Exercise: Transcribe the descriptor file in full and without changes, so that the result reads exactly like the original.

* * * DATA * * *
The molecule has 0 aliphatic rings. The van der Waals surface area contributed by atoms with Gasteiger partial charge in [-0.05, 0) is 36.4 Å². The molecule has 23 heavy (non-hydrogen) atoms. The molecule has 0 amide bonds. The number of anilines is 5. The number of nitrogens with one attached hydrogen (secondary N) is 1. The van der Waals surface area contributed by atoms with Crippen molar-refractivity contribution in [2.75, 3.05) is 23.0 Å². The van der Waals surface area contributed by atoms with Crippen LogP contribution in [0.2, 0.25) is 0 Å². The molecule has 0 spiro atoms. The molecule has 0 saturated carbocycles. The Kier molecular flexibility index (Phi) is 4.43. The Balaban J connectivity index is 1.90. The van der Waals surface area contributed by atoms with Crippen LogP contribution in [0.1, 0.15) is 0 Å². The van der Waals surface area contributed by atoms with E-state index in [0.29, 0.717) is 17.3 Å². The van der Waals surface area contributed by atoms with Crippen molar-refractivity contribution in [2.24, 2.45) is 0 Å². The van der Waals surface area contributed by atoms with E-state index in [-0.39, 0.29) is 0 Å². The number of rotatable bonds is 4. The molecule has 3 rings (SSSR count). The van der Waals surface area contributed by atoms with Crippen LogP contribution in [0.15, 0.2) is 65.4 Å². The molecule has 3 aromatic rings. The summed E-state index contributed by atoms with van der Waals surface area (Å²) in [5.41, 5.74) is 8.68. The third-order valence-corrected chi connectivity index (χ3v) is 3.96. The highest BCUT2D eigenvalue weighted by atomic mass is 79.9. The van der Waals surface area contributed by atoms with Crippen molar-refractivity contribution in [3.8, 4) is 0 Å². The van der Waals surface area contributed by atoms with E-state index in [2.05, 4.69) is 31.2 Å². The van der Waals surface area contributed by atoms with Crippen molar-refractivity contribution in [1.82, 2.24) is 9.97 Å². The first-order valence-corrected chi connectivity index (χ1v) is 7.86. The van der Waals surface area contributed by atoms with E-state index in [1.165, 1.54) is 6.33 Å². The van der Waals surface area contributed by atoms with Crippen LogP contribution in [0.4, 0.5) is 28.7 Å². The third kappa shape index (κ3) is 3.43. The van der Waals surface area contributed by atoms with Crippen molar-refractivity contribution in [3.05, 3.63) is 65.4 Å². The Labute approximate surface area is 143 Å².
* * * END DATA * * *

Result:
The molecule has 0 aliphatic rings. The van der Waals surface area contributed by atoms with Gasteiger partial charge in [-0.05, 0) is 36.4 Å². The molecule has 23 heavy (non-hydrogen) atoms. The molecule has 0 amide bonds. The number of anilines is 5. The number of nitrogens with one attached hydrogen (secondary N) is 1. The van der Waals surface area contributed by atoms with Crippen molar-refractivity contribution in [2.75, 3.05) is 23.0 Å². The van der Waals surface area contributed by atoms with Crippen LogP contribution in [0.2, 0.25) is 0 Å². The molecule has 0 spiro atoms. The molecule has 0 saturated carbocycles. The Kier molecular flexibility index (Phi) is 4.43. The Balaban J connectivity index is 1.90. The van der Waals surface area contributed by atoms with Crippen LogP contribution in [0.1, 0.15) is 0 Å². The van der Waals surface area contributed by atoms with E-state index in [0.29, 0.717) is 17.3 Å². The van der Waals surface area contributed by atoms with Crippen molar-refractivity contribution in [2.24, 2.45) is 0 Å². The van der Waals surface area contributed by atoms with E-state index in [-0.39, 0.29) is 0 Å². The number of rotatable bonds is 4. The molecule has 3 rings (SSSR count). The van der Waals surface area contributed by atoms with Crippen LogP contribution in [0.15, 0.2) is 65.4 Å². The molecule has 3 aromatic rings. The summed E-state index contributed by atoms with van der Waals surface area (Å²) in [5.41, 5.74) is 8.68. The third-order valence-corrected chi connectivity index (χ3v) is 3.96. The highest BCUT2D eigenvalue weighted by atomic mass is 79.9. The van der Waals surface area contributed by atoms with Crippen molar-refractivity contribution in [3.8, 4) is 0 Å². The van der Waals surface area contributed by atoms with E-state index in [2.05, 4.69) is 31.2 Å². The van der Waals surface area contributed by atoms with Crippen molar-refractivity contribution in [1.82, 2.24) is 9.97 Å². The first-order valence-corrected chi connectivity index (χ1v) is 7.86. The van der Waals surface area contributed by atoms with E-state index in [1.165, 1.54) is 6.33 Å². The van der Waals surface area contributed by atoms with Crippen LogP contribution in [0.4, 0.5) is 28.7 Å². The third kappa shape index (κ3) is 3.43. The van der Waals surface area contributed by atoms with Crippen molar-refractivity contribution in [3.05, 3.63) is 65.4 Å². The Labute approximate surface area is 143 Å².